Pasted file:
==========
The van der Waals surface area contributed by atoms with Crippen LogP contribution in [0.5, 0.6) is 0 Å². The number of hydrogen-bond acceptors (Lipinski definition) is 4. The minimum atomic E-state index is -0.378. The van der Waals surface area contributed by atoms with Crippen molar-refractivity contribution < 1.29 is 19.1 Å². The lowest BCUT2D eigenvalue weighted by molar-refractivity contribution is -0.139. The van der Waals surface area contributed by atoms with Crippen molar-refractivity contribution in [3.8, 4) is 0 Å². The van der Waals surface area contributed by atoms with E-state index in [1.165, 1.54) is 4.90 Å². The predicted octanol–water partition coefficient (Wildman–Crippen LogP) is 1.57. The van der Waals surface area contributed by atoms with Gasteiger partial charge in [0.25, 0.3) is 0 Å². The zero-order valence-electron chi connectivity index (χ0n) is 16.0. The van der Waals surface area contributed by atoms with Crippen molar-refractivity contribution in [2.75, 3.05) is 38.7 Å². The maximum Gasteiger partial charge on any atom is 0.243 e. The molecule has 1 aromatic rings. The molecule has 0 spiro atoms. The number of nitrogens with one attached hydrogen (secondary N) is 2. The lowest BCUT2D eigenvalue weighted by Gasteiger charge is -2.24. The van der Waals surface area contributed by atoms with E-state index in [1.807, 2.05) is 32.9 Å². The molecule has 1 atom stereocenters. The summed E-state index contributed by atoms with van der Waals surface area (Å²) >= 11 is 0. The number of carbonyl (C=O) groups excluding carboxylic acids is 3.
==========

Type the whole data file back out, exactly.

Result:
The van der Waals surface area contributed by atoms with Crippen LogP contribution in [0.5, 0.6) is 0 Å². The number of hydrogen-bond acceptors (Lipinski definition) is 4. The minimum atomic E-state index is -0.378. The van der Waals surface area contributed by atoms with Crippen molar-refractivity contribution < 1.29 is 19.1 Å². The lowest BCUT2D eigenvalue weighted by molar-refractivity contribution is -0.139. The van der Waals surface area contributed by atoms with Crippen molar-refractivity contribution in [3.8, 4) is 0 Å². The van der Waals surface area contributed by atoms with E-state index in [1.165, 1.54) is 4.90 Å². The predicted octanol–water partition coefficient (Wildman–Crippen LogP) is 1.57. The van der Waals surface area contributed by atoms with Gasteiger partial charge in [0.25, 0.3) is 0 Å². The zero-order valence-electron chi connectivity index (χ0n) is 16.0. The van der Waals surface area contributed by atoms with Crippen molar-refractivity contribution in [2.75, 3.05) is 38.7 Å². The maximum Gasteiger partial charge on any atom is 0.243 e. The molecule has 1 aromatic rings. The molecule has 0 spiro atoms. The number of nitrogens with one attached hydrogen (secondary N) is 2. The lowest BCUT2D eigenvalue weighted by Gasteiger charge is -2.24. The van der Waals surface area contributed by atoms with E-state index in [1.807, 2.05) is 32.9 Å². The molecule has 1 atom stereocenters. The summed E-state index contributed by atoms with van der Waals surface area (Å²) >= 11 is 0. The number of carbonyl (C=O) groups excluding carboxylic acids is 3.